Additionally, orca, particularly after high-energy exercises such as breaching (where the orca ‘jump’ completely out of the water– a trick commonly seen in display shows at theme parks), exhale with force and their breath is known to contain a wide range of pathogens (see the appended Table, where 15 potential and known pathogens were identified from free-ranging orca exhalations) (21).

The health hazards for such encounters are already obvious but in addition to these, the orca who are to be imported from France and the USA have severe dental damage (22) (also see appended images), resulting in infections and purulent discharge. Body fluids from these conditions will also enter the water. To further illustrate our concerns, we provide several images (again appended to this letter) from two orca who are held in the USA (one in California and one in Florida), showing some of the issues that manifest themselves in orca, despite “world class veterinary care”.

Given the SARS-CoV-2 outbreak, we believe that the alert levels and quarantine status should be raised for this type of show. We note that Shangdong Province has appropriately implemented a ban on all imports of aquatic animals (including ‘controlling’ breeding). There is a ban on visiting aquariums and these facilities are closed and all exhibitions and activities related to aquatic wildlife have been stopped (23).

China (as of 2019) holds more captive cetaceans than any other country (23% of the world’s captive cetaceans), followed by Japan (16%) (24). Within China there are an estimated 1,000 individual cetaceans from at least 13 species (25). Although we recognise that there has been no recorded zoonotic transmission of coronavirus from cetaceans to humans, there have been examples of transmission from small mammals (e.g., masked palm civets and bats in the case of SARS) (26) and larger mammals (e.g., camels in the case of MERS) (27) to humans. It is well recognised that many species of animals function as ‘reservoirs’ of infectious diseases like coronaviruses and that outbreaks of such diseases are expected to continue in both marine mammals and humans.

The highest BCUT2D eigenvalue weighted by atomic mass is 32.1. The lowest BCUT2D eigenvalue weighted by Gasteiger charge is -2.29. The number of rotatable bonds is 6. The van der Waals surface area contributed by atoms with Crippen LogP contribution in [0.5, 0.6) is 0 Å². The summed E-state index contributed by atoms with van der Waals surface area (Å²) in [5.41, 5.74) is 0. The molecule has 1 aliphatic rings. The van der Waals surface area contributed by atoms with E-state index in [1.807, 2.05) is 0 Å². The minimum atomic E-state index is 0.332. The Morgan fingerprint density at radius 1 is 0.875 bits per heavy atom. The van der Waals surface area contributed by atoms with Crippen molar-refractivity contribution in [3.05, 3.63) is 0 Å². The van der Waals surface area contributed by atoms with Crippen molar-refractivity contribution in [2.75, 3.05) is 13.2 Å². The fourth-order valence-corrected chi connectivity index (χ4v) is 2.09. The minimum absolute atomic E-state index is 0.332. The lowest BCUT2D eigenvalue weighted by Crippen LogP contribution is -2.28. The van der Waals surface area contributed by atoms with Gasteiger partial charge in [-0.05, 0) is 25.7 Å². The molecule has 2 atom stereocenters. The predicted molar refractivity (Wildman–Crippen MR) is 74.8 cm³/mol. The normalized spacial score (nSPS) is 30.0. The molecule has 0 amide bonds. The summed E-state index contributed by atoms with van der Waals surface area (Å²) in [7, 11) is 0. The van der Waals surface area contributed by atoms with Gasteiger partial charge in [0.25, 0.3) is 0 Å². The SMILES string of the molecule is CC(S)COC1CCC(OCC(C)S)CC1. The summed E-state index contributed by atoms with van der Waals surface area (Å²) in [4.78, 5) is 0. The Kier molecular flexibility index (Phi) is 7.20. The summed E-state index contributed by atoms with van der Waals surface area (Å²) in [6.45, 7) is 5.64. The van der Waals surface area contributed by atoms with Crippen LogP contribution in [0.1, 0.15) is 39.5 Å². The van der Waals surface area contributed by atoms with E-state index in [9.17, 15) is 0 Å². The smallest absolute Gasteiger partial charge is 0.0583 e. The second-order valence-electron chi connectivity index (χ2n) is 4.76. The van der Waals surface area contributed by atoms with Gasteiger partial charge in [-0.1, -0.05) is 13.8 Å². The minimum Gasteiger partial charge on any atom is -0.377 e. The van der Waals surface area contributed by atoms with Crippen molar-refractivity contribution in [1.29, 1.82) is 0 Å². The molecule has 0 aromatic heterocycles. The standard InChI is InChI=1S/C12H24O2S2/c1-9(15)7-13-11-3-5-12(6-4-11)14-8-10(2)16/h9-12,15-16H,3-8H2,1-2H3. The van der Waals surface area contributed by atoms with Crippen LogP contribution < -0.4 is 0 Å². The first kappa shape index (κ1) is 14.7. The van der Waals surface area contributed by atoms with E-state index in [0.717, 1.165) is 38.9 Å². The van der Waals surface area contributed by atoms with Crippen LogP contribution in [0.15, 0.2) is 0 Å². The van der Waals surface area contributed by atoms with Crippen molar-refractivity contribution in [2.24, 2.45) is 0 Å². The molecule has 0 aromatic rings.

Using a precautionary framework, we strongly urge you to pass this information along to the appropriate authorities in China and to request that orca (and other cetaceans) be added to the permanent ban on wildlife imports in China. We also ask that the Shangdong Province implementation of banning shows and closing aquariums is considered as a nation-wide option, with due regard for the provision of adequate welfare of the animals currently held in captivity.

Respectfully,

Ingrid N. Visser, PhD 

Cetacean Scientist
Orca Research Trust
New Zealand

On behalf of (listed alphabetically):

Gitte Andersen, DVM
Veterinarian & Owner
Park Animal Hospital Mississauga, 
Canada  

Monica K. H. Bando, BS MS BVSc PhD
Wildlife Veterinarian
Board, Global Animal Welfare  

Maddalena Bearzi, PhD
President
Ocean Conservation Society
USA  

Jean-Michel Cousteau Environmentalist/Educator/Film Producer
Founder
Ocean Futures Society
USA  

Chris Draper, PhD
Head of Animal Welfare & Captivity
Born Free Foundation
United Kingdom  

Silvia Frey, PhD
Marine Conservation Biologist
KYMA Sea Conservation & Research Switzerland  

Toni Frohoff, PhD 
Wildlife Behavioral Biologist
TerraMar Research
USA  

Deborah Giles, PhD
Science and Research Director
Wild Orca
USA  

Julie Herbert, DVM,
ABVP Veterinarian (Head of Exotic Animals)
Laval Emergency Animal Hospital, Laval Canada  

Sophie Hebert-Saulnier, DVM
Exotic Animal and Wildlife Veterinarian
Avian & Exotic Animal Hospital, Montreal Canada

Erich Hoyt,
Research Fellow
Whale and Dolphin Conservation
United Kingdom  

Samuel Hung, PhD
Dolphin Biologist
Hong Kong Dolphin Conservation Society Hong Kong  

Mark Jones, BVSc MSc (Stir) MSc (UL) MRCVS, Veterinarian & Head of Policy
Born Free Foundation
United Kingdom  

Rob Laidlaw, CBiol and MRSB
Founder & CEO
Zoocheck
Canada  

Heather Rally, DVM
Wildlife Veterinarian Captive Animal Law Enforcement
PETA Foundation,
USA  

Naomi A. Rose, PhD
Marine Mammal Scientist
Animal Welfare Institute
USA  

Christelle Roy-Corbin, DVM,
MSc Exotic Animal and Wildlife Veterinarian
Avian & Exotic Animal Hospital, Montreal Canada  

Jan Schmidt-Burbach, DVM, PhD
Head of Wildlife Research and Animal Welfare World Animal Protection
Germany / Thailand  

Thomas I. White, PhD
Ethicist
Oxford Centre for Animal Ethics
United Kingdom

Lindy Weilgart, PhD
Cetacean Biologist
Dalhousie University
Canada

Photo taken 20181217, © Ingrid N. Visser
Photo taken 20181217, © Ingrid N. Visser
Photo taken 20181217, © Ingrid N. Visser
Photo taken 20181217, © Ingrid N. Visser

An orca on its side, using its tail to create large splashes which reach the audience, Shanghai Haichang Ocean Park, Shanghai, China

An orca on its side, using its tail to create large splashes which reach the audience, Shanghai Haichang Ocean Park, Shanghai, China (photo taken 20181223, © Ingrid N. Visser).